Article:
Fishkill Ridge
Community Heritage

Wal-Mart Would Rather Close Than Unionise

   

 Snowy BarnThe New York Times
February 10, 2005

Wal-Mart to Close Store in Canada With a Union
By IAN AUSTEN

OTTAWA, Feb. 9 - Wal-Mart Canada, a division of Wal-Mart Stores, said on Wednesday that it would close a store in Quebec where unionized workers are attempting to negotiate the first collective agreement in North America with the company.
A spokesman for Wal-Mart Canada, Andrew Pelletier, said the store in Jonquière, Quebec, would close in May because it had failed to meet financial goals, which he declined to specify.
"It has struggled from the beginning," Mr. Pelletier said of the store. "The situation has continued to deteriorate since the union. The store environment became very fractured because there were some people who were part of the union and some who were not."
Michael J. Fraser, national director of United Food and Commercial Workers Canada, said that Wal-Mart's decision to close the store, a first for the company in Canada, was provoked by an application to Quebec's labor minister made last week by the union, which represents the employees at the store. Under an unusual provision of Quebec's labor laws, either a company or a union can ask for an arbitrator who can impose a first contract on newly organized workplaces.
"Wal-Mart has decided to go very hard against the union," said Christian Lévesque, a professor of labor relations at HEC Montreal, a business school. "The union must now show the workers that it will support them whatever Wal-Mart does. If it takes just a legalistic approach, it's dead."
Mr. Fraser said the decision to shut a store showed contempt for workers' right to join a union.
He said the union would appeal the closing to Quebec's labor relations board. But a recent Supreme Court of Canada ruling affirmed the right of employers to close for any reason.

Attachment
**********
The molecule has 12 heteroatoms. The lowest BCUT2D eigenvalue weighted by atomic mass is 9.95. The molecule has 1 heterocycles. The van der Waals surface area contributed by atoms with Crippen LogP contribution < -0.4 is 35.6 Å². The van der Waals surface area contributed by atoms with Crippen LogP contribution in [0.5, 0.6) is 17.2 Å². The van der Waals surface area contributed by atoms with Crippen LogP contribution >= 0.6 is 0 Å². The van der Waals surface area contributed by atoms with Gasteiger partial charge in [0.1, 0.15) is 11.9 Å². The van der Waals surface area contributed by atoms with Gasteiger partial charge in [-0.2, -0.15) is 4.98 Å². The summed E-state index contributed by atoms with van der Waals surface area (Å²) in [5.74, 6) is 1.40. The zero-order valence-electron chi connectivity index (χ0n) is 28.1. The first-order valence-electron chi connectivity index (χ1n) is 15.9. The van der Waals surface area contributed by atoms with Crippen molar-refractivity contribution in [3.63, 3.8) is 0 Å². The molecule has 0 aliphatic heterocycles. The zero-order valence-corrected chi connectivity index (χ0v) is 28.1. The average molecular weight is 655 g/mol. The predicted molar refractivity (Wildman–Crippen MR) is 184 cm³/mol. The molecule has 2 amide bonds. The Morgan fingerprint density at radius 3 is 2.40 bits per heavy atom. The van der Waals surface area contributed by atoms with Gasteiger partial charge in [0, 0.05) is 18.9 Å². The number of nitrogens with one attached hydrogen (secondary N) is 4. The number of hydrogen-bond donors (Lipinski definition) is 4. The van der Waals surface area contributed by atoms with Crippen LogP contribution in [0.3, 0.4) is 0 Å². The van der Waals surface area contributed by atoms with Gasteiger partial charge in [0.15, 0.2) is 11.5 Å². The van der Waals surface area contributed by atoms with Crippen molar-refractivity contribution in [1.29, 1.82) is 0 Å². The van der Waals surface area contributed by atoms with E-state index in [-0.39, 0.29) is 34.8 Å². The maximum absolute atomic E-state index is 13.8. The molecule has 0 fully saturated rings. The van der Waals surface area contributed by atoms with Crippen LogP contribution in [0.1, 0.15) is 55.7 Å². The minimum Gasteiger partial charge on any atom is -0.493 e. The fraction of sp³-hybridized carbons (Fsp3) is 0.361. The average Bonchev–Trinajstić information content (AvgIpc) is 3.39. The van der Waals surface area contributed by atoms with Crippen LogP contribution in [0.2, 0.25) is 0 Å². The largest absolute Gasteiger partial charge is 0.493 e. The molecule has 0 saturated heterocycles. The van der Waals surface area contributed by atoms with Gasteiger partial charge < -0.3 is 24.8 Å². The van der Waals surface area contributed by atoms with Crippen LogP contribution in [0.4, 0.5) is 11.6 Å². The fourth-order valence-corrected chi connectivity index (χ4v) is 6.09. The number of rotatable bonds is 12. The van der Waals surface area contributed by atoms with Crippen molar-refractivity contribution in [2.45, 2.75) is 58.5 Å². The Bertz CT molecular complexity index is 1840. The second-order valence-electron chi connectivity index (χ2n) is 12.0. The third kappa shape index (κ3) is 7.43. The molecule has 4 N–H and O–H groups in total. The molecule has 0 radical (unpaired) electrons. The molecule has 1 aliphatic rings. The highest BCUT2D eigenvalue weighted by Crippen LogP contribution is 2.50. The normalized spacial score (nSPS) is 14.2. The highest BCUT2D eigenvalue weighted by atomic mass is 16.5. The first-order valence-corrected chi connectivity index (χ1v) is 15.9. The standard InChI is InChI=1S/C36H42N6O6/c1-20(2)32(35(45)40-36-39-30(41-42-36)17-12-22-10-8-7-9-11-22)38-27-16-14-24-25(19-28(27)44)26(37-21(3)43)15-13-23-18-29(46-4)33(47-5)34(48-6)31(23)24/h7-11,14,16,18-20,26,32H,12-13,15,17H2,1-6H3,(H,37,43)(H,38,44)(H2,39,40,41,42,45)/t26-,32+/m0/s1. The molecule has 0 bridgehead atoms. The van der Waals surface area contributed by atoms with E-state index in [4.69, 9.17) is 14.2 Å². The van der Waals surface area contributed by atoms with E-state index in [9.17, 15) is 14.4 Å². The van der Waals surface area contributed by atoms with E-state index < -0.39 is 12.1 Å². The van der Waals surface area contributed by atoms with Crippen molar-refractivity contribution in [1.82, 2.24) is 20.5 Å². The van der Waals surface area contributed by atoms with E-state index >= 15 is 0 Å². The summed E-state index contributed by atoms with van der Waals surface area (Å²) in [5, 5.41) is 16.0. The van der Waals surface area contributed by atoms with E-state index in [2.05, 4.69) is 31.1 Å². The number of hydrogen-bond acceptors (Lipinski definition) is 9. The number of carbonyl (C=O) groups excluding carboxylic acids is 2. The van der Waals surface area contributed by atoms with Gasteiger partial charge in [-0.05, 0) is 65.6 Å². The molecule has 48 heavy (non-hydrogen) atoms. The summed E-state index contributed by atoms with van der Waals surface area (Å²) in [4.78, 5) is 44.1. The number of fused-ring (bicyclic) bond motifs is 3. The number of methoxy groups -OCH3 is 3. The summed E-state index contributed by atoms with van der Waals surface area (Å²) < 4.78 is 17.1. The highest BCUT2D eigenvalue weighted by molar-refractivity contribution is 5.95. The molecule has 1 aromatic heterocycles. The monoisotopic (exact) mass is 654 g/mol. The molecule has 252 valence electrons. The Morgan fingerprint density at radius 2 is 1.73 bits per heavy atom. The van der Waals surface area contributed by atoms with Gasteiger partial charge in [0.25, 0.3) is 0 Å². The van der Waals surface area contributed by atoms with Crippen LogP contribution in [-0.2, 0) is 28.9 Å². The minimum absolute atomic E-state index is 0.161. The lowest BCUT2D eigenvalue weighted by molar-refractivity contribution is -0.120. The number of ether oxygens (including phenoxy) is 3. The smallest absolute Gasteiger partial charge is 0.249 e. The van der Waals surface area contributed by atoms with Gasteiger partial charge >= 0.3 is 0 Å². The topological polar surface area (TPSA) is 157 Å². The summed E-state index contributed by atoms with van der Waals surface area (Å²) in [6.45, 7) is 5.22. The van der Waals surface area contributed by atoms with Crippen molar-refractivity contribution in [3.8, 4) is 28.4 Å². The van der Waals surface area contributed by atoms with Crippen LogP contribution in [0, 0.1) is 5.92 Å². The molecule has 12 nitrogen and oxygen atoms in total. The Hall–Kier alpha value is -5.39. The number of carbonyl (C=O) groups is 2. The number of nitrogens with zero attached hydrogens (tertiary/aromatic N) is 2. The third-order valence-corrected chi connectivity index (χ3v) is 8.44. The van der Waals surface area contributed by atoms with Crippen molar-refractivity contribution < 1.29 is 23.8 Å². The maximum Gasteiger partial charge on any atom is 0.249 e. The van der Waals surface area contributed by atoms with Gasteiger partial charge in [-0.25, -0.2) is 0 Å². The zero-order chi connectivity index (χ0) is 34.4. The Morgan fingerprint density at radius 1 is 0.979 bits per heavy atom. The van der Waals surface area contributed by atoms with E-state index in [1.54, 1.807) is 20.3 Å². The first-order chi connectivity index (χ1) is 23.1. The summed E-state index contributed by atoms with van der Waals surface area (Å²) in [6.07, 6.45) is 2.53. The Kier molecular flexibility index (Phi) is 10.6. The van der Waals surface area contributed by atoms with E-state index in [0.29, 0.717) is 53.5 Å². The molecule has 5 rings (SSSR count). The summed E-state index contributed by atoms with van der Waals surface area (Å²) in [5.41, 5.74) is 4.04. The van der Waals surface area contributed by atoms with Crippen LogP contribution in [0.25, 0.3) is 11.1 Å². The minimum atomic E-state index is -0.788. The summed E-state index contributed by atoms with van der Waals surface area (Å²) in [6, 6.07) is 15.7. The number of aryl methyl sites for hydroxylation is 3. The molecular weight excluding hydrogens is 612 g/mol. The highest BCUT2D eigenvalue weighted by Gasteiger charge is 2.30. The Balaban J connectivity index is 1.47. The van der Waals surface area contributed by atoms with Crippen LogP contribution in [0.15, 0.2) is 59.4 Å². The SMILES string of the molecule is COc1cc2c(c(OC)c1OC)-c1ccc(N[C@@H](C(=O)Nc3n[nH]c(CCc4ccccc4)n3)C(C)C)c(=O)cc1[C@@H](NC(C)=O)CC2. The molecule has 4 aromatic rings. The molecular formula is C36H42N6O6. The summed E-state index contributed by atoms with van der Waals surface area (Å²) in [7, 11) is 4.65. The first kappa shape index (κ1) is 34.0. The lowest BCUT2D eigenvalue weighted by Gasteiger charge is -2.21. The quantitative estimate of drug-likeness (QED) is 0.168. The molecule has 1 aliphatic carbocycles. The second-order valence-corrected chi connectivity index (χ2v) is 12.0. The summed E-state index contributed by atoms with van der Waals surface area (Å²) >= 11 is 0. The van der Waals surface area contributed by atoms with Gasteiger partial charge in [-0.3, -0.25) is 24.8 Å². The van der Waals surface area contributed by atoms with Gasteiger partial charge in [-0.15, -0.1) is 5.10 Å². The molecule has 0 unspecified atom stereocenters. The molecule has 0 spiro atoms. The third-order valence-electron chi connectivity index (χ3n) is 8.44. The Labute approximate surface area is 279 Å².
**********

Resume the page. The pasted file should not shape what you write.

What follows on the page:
The situation may repeat itself in other cities and towns in Canada. A union bargaining unit was recently certified at another Wal-Mart store, in St. Hyacinthe, Quebec. While Mr. Pelletier said the company would ask the courts to overturn that decision, he said that it was not considering shutting that store.
An application for a bargaining unit has been submitted by a third Quebec Wal-Mart store and the U.F.C.W. has about a dozen organizing campaigns through Canada, particularly in provinces like Quebec with labor laws that improve the chances of union recognition.
The bargaining unit in the Jonquière store was recognized in August and the union and Wal-Mart Canada, based in Mississauga, Ontario, first met in October. There were nine bargaining sessions that brought little apparent satisfaction to either side. Before the union's request for an arbitrator, Wal-Mart asked for the assistance of conciliator, which is similar to a mediator.
In a statement last week, Marie-Josée Lemieux, president of U.F.C.W. Canada Local 503, which represents the Jonquière employees, said the talks had not "resulted in any progress on major issues."
From Wal-Mart's perspective, Mr. Pelletier said the union's demands "would have fundamentally changed the economic model." By Wal-Mart's calculations, the union's position on scheduling would have required adding 30 employees to the store's work force of 190.
Jacques Nantel, who teaches marketing at HEC Montreal, said the store's closing might provoke a reaction against Wal-Mart in Quebec, an area where unions enjoy unusual strength. However, he added that it was unlikely to be long-lasting.

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